This fundraising film from the late 1940s or early 1950s (but most likely 1949), "Epidemic's Children" was produced by the National Foundation for Infantile Paralysis. Produced prior to the development of a vaccine, the film tells some of the modern history of the fight against the disease, and shows some of the effects of the polio disease and the treatment regimen of this era including water therapy and the use of iron lungs.
The National Foundation for Infantile Paralysis is now known as the March of Dimes. The organization was founded by President Franklin D. Roosevelt in 1938, specifically to combat polio. The name "March of Dimes" was coined by popular singer Eddie Cantor. After funding Jonas Salk's polio vaccine, the organization expanded its focus to the prevention of birth defects and infant mortality.
Poliomyelitis often called polio or infantile paralysis, is an acute, viral, infectious disease spread from person to person, primarily via the fecal-oral route. The term derives from the Ancient Greek. Epidemics which left thousands of children and adults paralyzed, provided the impetus for a "Great Race" towards the development of a vaccine. Developed in the 1950s, polio vaccines have reduced the global number of polio cases per year from many hundreds of thousands to under a thousand today.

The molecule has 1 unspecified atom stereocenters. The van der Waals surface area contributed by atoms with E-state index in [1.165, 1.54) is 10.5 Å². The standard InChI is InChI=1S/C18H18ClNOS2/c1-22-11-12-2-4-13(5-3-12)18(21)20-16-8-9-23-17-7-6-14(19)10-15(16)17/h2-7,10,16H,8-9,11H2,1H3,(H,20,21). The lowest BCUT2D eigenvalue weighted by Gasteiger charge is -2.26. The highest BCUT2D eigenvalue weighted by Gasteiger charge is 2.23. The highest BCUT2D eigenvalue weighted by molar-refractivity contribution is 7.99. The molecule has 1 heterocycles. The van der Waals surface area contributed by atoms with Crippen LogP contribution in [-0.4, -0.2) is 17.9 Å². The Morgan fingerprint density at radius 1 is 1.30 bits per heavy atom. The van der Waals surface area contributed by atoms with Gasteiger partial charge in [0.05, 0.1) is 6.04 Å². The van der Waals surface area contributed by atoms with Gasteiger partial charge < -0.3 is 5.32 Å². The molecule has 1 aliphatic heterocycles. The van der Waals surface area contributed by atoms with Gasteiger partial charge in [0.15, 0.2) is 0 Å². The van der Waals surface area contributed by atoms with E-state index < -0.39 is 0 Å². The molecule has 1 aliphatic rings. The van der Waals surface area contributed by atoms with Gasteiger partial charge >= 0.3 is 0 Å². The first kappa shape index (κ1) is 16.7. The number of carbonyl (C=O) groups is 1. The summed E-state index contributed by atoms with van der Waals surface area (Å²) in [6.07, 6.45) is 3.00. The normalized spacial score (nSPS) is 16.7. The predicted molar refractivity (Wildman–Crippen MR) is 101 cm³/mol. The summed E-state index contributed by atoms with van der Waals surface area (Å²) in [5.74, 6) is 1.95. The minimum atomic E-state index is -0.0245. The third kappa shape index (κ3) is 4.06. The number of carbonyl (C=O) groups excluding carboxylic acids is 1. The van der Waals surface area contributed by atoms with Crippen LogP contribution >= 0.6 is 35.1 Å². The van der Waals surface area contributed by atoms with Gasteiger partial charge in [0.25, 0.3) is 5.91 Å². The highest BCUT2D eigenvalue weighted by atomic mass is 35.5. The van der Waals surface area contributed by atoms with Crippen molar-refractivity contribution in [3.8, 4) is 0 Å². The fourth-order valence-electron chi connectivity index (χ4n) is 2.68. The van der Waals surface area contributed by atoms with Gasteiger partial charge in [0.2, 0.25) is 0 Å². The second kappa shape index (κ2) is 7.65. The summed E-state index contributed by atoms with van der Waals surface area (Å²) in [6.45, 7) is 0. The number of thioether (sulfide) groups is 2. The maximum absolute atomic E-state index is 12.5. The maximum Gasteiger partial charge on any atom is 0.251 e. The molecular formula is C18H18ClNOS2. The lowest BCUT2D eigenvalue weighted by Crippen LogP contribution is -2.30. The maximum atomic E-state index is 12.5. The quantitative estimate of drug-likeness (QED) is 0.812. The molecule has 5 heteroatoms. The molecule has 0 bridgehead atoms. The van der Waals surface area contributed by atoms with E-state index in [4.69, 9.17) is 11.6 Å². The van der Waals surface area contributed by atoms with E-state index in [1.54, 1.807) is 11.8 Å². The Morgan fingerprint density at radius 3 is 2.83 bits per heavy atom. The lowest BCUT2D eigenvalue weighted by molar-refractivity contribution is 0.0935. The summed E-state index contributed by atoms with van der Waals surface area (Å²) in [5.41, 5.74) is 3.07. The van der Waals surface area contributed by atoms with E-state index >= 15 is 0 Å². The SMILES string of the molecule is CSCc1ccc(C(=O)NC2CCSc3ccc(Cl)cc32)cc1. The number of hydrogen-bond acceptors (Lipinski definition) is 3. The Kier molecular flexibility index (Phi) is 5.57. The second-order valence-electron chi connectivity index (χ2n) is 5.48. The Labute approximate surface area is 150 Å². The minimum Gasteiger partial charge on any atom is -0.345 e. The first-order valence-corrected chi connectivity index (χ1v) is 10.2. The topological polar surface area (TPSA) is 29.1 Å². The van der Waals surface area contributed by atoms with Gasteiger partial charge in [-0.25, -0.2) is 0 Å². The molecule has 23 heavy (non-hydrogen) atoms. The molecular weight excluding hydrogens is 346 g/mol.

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This film is part of the Periscope Film LLC archive, one of the largest historic military, transportation, and aviation stock footage collections in the USA. Entirely film backed, this material is available for licensing in 24p HD, 2k and 4k. For more information visit http://www.PeriscopeFilm.com